Human rights abuses in Chile began shortly after Pinochet and the other military leaders of the coup took power. Between September 12th and 13th, just days after the take-over, the National Stadium in Santiago was turned into a large detention center. The Red Cross estimated that on September 22, 1973 there were about 7,000 prisoners being held there, many of them complained to the Red Cross of torture and produced evidence.
On June 14th, 1974, the military JUNTA mandated for the creation of the National Intelligence Direction (DINA). DINA established interrogation and detention camps, in which former members of Allende’s Marxist government and the Leftist movements were incarcerated, brutally tortured, killed and many subsequently disappeared.
On December 15th, 1976 eleven people, all members of the Communist Party were arrested by members DINA agents. The methods used for arresting them were similar, in particular that all the arrests took place in the streets of Santiago and were carried out by multiple agents, the victims hooded and violently introduced in vehicles. Many eye witnessed the arrests or their detention in clandestine centres.
The victims’ families took administrative and legal steps to learn on the fate of their relatives and in all the cases the government’s official response to the courts was that the eleven people had crossed into Argentina on foot via “Los Libertadores” pass, between the end of 1976 and the beginning of 1977. Later civil court investigations were able to determine both the falsity of the version given by the authority and the illegal detention of these people.
Over three decades many legal proceedings have taken place to learn the fate of these eleven disappeared. However, the investigations were hampered by the military and by the Amnesty Decree Law, passed in 1978 by Pinochet that excludes all individuals who committed human rights violations of criminal responsibility. In 2001 after years of investigations the remains of four of the eleven disappeared in 1976 were found in an abandoned mine close to Valparaiso. They are Lincoyán Berríos Cataldo; Horacio Cepeda Marinkovic, Fernando Ortiz Letelier, and Ángel Guerrero Castillo. The fate of the rest is still unknown.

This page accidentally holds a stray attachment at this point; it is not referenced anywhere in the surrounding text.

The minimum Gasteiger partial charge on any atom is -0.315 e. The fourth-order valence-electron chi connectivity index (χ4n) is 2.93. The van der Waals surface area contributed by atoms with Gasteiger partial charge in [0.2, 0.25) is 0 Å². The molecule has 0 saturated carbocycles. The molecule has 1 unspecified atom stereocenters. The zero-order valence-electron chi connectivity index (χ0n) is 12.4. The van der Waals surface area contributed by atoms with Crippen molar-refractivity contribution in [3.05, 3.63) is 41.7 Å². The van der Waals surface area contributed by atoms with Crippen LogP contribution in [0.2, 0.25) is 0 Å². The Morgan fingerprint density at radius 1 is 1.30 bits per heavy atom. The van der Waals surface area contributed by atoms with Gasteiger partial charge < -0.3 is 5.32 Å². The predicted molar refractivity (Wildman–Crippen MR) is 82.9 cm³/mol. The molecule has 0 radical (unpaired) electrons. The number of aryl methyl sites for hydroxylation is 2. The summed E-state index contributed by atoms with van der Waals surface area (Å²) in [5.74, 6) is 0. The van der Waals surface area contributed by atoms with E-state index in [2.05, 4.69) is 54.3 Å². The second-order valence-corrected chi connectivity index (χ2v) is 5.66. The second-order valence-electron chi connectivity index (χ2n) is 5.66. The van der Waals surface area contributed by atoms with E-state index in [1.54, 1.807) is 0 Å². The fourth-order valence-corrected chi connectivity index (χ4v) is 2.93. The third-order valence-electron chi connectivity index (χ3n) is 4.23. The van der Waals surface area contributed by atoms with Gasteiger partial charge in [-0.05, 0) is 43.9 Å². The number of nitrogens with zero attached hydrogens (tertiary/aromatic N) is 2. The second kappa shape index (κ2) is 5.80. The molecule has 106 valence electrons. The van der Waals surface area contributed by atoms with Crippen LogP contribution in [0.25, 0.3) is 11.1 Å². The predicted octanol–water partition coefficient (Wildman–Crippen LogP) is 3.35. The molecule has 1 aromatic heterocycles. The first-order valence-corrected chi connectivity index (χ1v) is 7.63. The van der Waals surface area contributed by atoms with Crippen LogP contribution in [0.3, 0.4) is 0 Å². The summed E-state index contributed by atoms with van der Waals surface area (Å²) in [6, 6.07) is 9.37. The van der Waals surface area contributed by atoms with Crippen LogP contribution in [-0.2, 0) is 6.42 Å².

The existence of Simon Bolivar Detention Centre came to be known only in 2007 when it was revealed by Jorgelino Vergara (alias “Mocito”) an ex DINA agent. Operated by “Brigada Lautaro” and “Grupo Delfin”, the centre was a place of torture, death and disappearances. Extermination orders came directly from Manuel Contreras who ordered his agents to “make them suffer” – in reference to the detainees. Various forms of murder were carried out by DINA in this centre: asphyxiation, electric shocks, cyanide injections, beatings and sarin gas. Vergara has declared that seven of the eleven disappeared in 1996 were tortured and murdered in this centre: Victor Diaz Lopez, Alfredo Navarro Allendes, Reinalda del Carmen Pereira Plaza, Juan Fernando Ortiz Letelier, Lincoyan Berrios Cataldo, Horacio Cepeda Marinkovic and Hector Veliz Ramirez.
Although Manuel Contreras, is currently serving 287 years in jail most involved in these crimes are free and this is the case of Adriana Rivas who was Contreras’ assistant and who played a major role in interrogating victims during torture sessions in the Simon Bolivar Detention Centre.
Rivas lives in Sydney since 1978 and is wanted for her role as author of aggravated kidnapping of these people.